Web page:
Nobel winner Lech Walesa's anti-gay views anger
BY NATASHA BARSOTTI — Renowned for his anti-communist struggle, his trade union activism, and a winner of the Nobel Peace Prize, former Polish president Lech Walesa has sparked outrage after saying that gays have no right to sit on the front benches in parliament and that a minority should not impose itself on the majority, the Associated Press reports.
According to the report, Walesa made the comments in a television interview during a discussion about gay rights.
"They have to know that they are a minority and must adjust to smaller things, and not rise to the greatest heights, the greatest hours, the greatest provocations, spoiling things for the others and taking [what they want] from the majority," Walesa, a staunch Roman Catholic, told the private broadcaster TVN. "I don't agree to this and I will never agree to it."
A complaint against Walesa was filed with prosecutors, accusing him of promoting hate against sexual minorities.
"From a human point of view, his language was appalling. It was the statement of a troglodyte," Jerzy Wenderlich, a deputy speaker of parliament with the Democratic Left Alliance, is quoted as saying.
The Catholic church in Poland still wields significant influence in the country's political life, but in 2011 the progressive Palikot's Movement party won seats in parliament for the first time. Included in their ranks are transgender MP Anna Grodzka and Robert Biedron, who is openly gay.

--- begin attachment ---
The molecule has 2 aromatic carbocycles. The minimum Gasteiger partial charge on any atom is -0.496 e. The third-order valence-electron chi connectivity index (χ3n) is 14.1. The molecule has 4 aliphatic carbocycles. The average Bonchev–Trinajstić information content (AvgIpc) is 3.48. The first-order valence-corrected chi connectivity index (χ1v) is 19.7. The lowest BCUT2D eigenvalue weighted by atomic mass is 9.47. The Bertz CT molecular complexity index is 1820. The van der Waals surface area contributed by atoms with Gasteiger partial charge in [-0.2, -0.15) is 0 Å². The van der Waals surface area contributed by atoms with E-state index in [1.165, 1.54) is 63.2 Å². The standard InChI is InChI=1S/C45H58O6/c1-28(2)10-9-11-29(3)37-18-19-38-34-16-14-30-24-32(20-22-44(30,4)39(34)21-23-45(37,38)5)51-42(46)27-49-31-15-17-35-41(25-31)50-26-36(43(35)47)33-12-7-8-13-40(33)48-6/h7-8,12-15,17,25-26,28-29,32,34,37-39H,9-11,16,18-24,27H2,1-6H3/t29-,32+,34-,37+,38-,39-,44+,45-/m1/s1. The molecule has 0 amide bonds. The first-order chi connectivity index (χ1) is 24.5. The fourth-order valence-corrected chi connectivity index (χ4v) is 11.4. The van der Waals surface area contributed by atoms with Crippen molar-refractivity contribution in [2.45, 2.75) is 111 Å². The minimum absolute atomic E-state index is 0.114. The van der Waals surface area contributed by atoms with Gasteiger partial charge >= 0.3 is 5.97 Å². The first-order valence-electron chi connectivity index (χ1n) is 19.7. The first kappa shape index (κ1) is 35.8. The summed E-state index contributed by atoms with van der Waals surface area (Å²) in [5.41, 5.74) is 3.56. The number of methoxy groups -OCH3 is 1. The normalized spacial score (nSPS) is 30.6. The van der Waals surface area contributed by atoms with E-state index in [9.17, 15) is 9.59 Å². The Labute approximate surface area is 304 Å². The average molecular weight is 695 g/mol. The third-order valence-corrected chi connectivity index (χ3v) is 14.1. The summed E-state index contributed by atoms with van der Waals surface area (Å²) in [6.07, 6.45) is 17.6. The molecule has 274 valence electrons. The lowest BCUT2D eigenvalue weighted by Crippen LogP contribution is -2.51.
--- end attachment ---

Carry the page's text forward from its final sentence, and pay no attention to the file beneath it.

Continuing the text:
Grodzka and Biedron plan to sit in the front row of parliament this week in response to Walesa's comments.
"I think Walesa doesn't realise the kind of society we are now. Walesa went astray somewhere," The Telegraph quotes Biedron as saying.
"Lech Walesa up until now was known for tearing down walls, not building them," said Janusz Palikot, leader of the Palikot Movement. "Walesa's words contradict democracy because that form of government is based on protecting minorities."
Grodzka, who was nominated by Palikot for a deputy speaker's post in parliament, lost her bid to fill the job after fellow MPs voted to keep the incumbent in office.
The Sejm, or lower house of parliament, recently voted down three separate pieces of legislation that would have granted legal rights to unmarried couples, including gay couples. According to Pink News, Prime Minister Donald Tusk, whose Civic Platform produced the bills, had been urging other legislators to back the plan and "make the lives of 'many Poles, also homosexual, more dignified.'"
Landing image: thefamouspeople.com